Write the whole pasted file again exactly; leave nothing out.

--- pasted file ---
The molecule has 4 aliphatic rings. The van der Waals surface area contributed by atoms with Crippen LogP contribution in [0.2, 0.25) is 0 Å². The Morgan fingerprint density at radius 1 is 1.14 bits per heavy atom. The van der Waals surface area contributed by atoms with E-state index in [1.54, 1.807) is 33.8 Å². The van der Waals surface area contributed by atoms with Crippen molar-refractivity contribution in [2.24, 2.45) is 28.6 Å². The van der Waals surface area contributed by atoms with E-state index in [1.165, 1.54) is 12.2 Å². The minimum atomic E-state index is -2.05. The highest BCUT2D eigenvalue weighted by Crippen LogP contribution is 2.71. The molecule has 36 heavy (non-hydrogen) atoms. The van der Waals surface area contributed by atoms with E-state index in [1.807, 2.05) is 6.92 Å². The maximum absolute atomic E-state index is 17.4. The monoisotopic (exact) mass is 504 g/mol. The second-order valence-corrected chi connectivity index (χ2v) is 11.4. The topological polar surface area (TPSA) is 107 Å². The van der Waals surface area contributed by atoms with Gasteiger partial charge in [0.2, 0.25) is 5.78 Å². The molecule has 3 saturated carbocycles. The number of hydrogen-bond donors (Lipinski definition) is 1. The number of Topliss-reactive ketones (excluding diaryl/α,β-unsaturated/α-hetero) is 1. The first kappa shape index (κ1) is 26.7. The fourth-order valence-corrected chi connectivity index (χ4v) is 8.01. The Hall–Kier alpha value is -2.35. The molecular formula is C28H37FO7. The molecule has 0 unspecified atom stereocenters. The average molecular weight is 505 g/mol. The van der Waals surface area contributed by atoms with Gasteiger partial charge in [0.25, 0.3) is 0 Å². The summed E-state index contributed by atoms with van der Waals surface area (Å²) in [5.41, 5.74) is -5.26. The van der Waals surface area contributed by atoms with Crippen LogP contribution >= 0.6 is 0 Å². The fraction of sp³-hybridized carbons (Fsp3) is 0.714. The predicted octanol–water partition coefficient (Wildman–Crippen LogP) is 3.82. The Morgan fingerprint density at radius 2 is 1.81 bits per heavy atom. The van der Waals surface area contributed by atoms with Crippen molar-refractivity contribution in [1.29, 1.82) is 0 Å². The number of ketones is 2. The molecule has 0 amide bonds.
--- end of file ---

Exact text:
The molecule has 4 aliphatic rings. The van der Waals surface area contributed by atoms with Crippen LogP contribution in [0.2, 0.25) is 0 Å². The Morgan fingerprint density at radius 1 is 1.14 bits per heavy atom. The van der Waals surface area contributed by atoms with E-state index in [1.54, 1.807) is 33.8 Å². The van der Waals surface area contributed by atoms with Crippen molar-refractivity contribution in [2.24, 2.45) is 28.6 Å². The van der Waals surface area contributed by atoms with E-state index in [1.165, 1.54) is 12.2 Å². The minimum atomic E-state index is -2.05. The highest BCUT2D eigenvalue weighted by Crippen LogP contribution is 2.71. The molecule has 36 heavy (non-hydrogen) atoms. The van der Waals surface area contributed by atoms with E-state index in [1.807, 2.05) is 6.92 Å². The maximum absolute atomic E-state index is 17.4. The monoisotopic (exact) mass is 504 g/mol. The second-order valence-corrected chi connectivity index (χ2v) is 11.4. The topological polar surface area (TPSA) is 107 Å². The van der Waals surface area contributed by atoms with Gasteiger partial charge in [0.2, 0.25) is 5.78 Å². The molecule has 3 saturated carbocycles. The number of hydrogen-bond donors (Lipinski definition) is 1. The number of Topliss-reactive ketones (excluding diaryl/α,β-unsaturated/α-hetero) is 1. The first kappa shape index (κ1) is 26.7. The fourth-order valence-corrected chi connectivity index (χ4v) is 8.01. The Hall–Kier alpha value is -2.35. The molecular formula is C28H37FO7. The molecule has 0 unspecified atom stereocenters. The average molecular weight is 505 g/mol. The van der Waals surface area contributed by atoms with Gasteiger partial charge in [0.25, 0.3) is 0 Å². The summed E-state index contributed by atoms with van der Waals surface area (Å²) in [5.41, 5.74) is -5.26. The van der Waals surface area contributed by atoms with Crippen LogP contribution >= 0.6 is 0 Å². The fraction of sp³-hybridized carbons (Fsp3) is 0.714. The predicted octanol–water partition coefficient (Wildman–Crippen LogP) is 3.82. The Morgan fingerprint density at radius 2 is 1.81 bits per heavy atom. The van der Waals surface area contributed by atoms with Crippen molar-refractivity contribution in [1.29, 1.82) is 0 Å². The number of ketones is 2. The molecule has 0 amide bonds.